Chapter 2. A Cold Response
Police Constables Richard Stevens and Sally McMahon parked their patrol car in front of the Smiths' residence and walked to the door. Notifying the next of kin that a family member had committed suicide was one of the most harrowing parts of their job. McMahon in particular always hated being the harbinger of such news. Stevens rang the bell.
"This is the Police, open up, please." The door opened, and Arianna's parents met the two officers.
"Is there a problem, officers?" her father asked.
The officers took off their caps and proceeded to inform the parents.
"Do you have a daughter named Arianna Smith, Sir?" Stevens asked.
"Yeah, what about her?" Mr Smith asked, looking rather irritated.
"I'm afraid she's dead, Sir. Please accept our condolences." said McMahon, with her hands sweating. She barely resisted wiping them on her skirt.
A few moments of awkward silence followed. Surprised, Mr and Mrs Smith looked at each other, then at the two officers.
"Dead... How?" asked Mrs Smith, while Mr Smith looked on, with his arms crossed.
One would expect a mother to be in a state of complete shock upon receiving such news and burst into tears, but Mrs Smith's eyes looked puzzled rather than sad. No tear formed in them. McMahon hesitated a bit, cleared her throat and said:
"She jumped off the Ashworth Bridge outside Dagenhull, Ma'am."
"I'm not surprised," said Mr Smith. Annoyance and a degree of anger coloured his voice rather than sadness, as his greyish eyebrows became an ominous frown. "She never fit in."
"Honey, please..." Mrs Smith started to say, placing her hand on his arm.
The two officers were lost for words. Never before had they seen such reactions from the relatives of someone who had committed suicide. They were used to see relatives burst into tears at the shock, even if they knew it was a matter of time - but the Smiths' reaction seemed so cold.
"She left this note behind, Sir. We should give it to you. Could you please come to the police station with us to collect her personal effects? We can arrange for your transportation to the hospital where she is, for recognition, retrieval and last rites, if you want."
"No." grumbled Mr Smith, and closed the door on the officers' faces, without accepting the suicide note.
Once the Smiths got back inside their house, their son, a thirty-five-year-old man named Kyle, was walking from his room to the kitchen. He had woken up at half-past-noon and was fixing breakfast for himself.
"What's the matter, mum?" he asked.
"Your sister killed herself."
"What? No way! How?"
"She jumped off the Ashworth Bridge, outside Dagenhull." said Mr Smith.
"The coppers wanted to give me her suicide note, but I didn't take it."
"Why should I?" he said, and tried to end the conversation.
"Dad, she's your daughter and my sister. And you may not have liked her, but we should at least know why she got there."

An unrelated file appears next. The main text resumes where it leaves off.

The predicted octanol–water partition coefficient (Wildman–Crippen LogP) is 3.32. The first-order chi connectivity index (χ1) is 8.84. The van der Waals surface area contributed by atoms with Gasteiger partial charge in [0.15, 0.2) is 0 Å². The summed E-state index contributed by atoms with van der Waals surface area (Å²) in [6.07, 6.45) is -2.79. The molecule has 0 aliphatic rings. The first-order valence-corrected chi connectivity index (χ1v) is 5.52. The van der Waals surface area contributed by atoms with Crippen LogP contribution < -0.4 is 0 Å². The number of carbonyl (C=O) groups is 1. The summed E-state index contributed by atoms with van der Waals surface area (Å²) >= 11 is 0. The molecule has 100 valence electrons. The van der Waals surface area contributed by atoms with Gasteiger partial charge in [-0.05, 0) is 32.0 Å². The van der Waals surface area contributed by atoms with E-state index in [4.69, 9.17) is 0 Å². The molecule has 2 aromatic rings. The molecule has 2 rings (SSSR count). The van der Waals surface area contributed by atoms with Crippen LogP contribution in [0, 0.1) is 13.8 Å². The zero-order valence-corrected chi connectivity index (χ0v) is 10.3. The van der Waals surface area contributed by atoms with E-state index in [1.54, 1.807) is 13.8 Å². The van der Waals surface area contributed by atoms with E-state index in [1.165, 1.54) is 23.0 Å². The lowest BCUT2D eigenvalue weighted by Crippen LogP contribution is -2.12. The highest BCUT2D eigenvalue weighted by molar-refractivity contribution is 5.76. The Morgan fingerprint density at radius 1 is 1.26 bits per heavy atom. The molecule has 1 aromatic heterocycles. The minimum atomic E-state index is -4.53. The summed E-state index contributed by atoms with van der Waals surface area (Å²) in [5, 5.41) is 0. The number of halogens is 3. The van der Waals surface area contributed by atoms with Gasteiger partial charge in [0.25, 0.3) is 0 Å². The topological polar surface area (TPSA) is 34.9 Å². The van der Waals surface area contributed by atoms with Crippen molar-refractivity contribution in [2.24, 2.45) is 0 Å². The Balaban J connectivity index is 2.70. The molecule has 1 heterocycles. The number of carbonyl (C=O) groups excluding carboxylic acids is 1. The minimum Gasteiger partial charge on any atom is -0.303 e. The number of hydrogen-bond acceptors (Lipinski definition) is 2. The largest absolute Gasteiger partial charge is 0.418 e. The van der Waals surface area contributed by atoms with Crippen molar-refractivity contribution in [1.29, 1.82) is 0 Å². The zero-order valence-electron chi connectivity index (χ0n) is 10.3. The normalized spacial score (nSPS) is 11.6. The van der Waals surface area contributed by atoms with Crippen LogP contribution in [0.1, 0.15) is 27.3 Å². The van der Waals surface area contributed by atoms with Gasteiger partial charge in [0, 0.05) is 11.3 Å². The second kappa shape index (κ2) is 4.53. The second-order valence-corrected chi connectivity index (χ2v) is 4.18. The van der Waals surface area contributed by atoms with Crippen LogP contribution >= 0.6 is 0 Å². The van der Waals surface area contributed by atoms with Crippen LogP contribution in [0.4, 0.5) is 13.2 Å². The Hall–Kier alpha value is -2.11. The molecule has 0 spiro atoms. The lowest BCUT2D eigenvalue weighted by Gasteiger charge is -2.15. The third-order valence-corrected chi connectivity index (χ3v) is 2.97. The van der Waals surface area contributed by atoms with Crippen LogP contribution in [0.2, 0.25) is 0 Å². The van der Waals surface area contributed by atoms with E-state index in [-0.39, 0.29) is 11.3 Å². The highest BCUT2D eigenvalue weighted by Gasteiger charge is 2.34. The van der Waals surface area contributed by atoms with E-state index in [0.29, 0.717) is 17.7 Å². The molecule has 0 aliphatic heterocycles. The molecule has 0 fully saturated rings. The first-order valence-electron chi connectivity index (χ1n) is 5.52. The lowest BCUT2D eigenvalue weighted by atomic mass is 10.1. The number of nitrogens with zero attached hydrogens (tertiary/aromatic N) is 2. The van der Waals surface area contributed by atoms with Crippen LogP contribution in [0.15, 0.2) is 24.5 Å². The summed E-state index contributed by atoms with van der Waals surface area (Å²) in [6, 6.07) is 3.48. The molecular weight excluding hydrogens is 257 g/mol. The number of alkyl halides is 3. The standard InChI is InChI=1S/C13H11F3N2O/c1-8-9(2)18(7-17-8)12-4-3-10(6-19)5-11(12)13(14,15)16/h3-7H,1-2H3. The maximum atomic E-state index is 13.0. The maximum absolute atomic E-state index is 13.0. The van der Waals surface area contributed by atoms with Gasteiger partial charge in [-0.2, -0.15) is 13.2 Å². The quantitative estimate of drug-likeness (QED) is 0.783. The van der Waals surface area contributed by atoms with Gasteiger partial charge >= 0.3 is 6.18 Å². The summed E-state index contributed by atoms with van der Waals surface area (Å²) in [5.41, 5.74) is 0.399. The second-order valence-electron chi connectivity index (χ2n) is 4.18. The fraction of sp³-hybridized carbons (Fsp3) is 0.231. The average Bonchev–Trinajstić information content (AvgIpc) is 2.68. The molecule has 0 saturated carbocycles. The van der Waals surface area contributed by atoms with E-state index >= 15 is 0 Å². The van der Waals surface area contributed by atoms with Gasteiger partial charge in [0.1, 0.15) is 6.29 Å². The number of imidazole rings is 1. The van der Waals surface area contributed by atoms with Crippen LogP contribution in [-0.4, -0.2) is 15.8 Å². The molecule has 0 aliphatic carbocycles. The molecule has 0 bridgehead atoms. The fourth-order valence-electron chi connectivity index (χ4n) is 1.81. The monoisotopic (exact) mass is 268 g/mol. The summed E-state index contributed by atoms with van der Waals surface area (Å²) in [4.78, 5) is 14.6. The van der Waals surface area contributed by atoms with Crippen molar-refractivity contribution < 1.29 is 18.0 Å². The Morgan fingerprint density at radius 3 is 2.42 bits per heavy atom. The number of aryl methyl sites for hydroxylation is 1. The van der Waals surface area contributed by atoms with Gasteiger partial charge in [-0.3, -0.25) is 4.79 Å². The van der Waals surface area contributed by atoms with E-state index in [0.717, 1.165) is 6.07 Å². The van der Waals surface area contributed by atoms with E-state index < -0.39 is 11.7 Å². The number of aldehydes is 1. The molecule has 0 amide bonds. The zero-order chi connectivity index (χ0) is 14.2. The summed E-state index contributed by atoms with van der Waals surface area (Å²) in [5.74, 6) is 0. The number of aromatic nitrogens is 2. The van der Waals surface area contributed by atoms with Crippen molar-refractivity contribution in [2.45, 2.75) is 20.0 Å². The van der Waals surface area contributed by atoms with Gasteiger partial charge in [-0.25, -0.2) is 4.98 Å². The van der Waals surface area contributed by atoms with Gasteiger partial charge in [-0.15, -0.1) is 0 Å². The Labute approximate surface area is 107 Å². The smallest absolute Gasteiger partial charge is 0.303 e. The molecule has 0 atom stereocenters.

"I may not have liked her? Ha! I've always said we should have aborted her when we had the chance. Who told you I wanted her to be born in the first place?"
Those last words stopped Kyle right in his tracks. He remained silent as Mrs Smith went on to prepare lunch.
To those who knew the Smiths, it was no secret that the entire clan had scant regard for women, so Mr Smith's words wouldn't have surprised them. They were a deeply patriarchal, backwards family. To them, daughters were nothing but a burden on their parents' shoulders. Oddly enough for a family with such a common, mundane name, they valued the continuation of the family name more than anything. Well, almost anything. The other thing they held in the highest regard was the set of virtues they considered to be part and parcel of masculinity: strength, self-reliance, virility and such. The "elders" of the Smiths clan viewed women as weak, nagging, troublesome second-rate beings whose only acceptable roles were the kitchen, the church, and the birth and upbringing of children and, more specifically, boys. Beyond that, they were supposed to just keep their mouths shut and cater to the needs and wishes of the men in the family.
Arianna broke away from the Smiths' mould at the young age of eighteen. She was known as a columnist for two publications of nationwide circulation and a well-regarded blogger / journalist, but kept her personal life... personal. Where she lived, only a very narrow circle of friends knew anything about her past. She avoided talking about her family or her childhood. She was often described as a highly-intelligent and deeply caring person, and, at the same time, as a shy loner who had trouble getting to know new people. News of her suicide were duly reported on nationwide TV and radio, as well as on news sites over the internet; obituaries for her appeared in the publications she worked for, as well as on her hometown's local newspapers and news sites. As is the case with such news, the townsfolk quickly started discussing... Or gossiping.
At a local hair salon, the patrons were vigorously discussing the real and unreal, probable and improbable circumstances of her death over perm and manicure: Devoid of any decorum and laced with uncontrollable giggling, stories about her love life, her family life and whatever issues she might have been facing flew in the air between the clients and personnel, under the watchful eye of the sneering manager.
"Shhhhh... Her mother is coming," said an assistant. She nodded, showing them the door, as Mrs Smith was opening the door to enter the salon. Some of the ladies stood, walked up to her and offered her their condolences and comforting hugs, trying their hardest to look like they were sorry for her loss.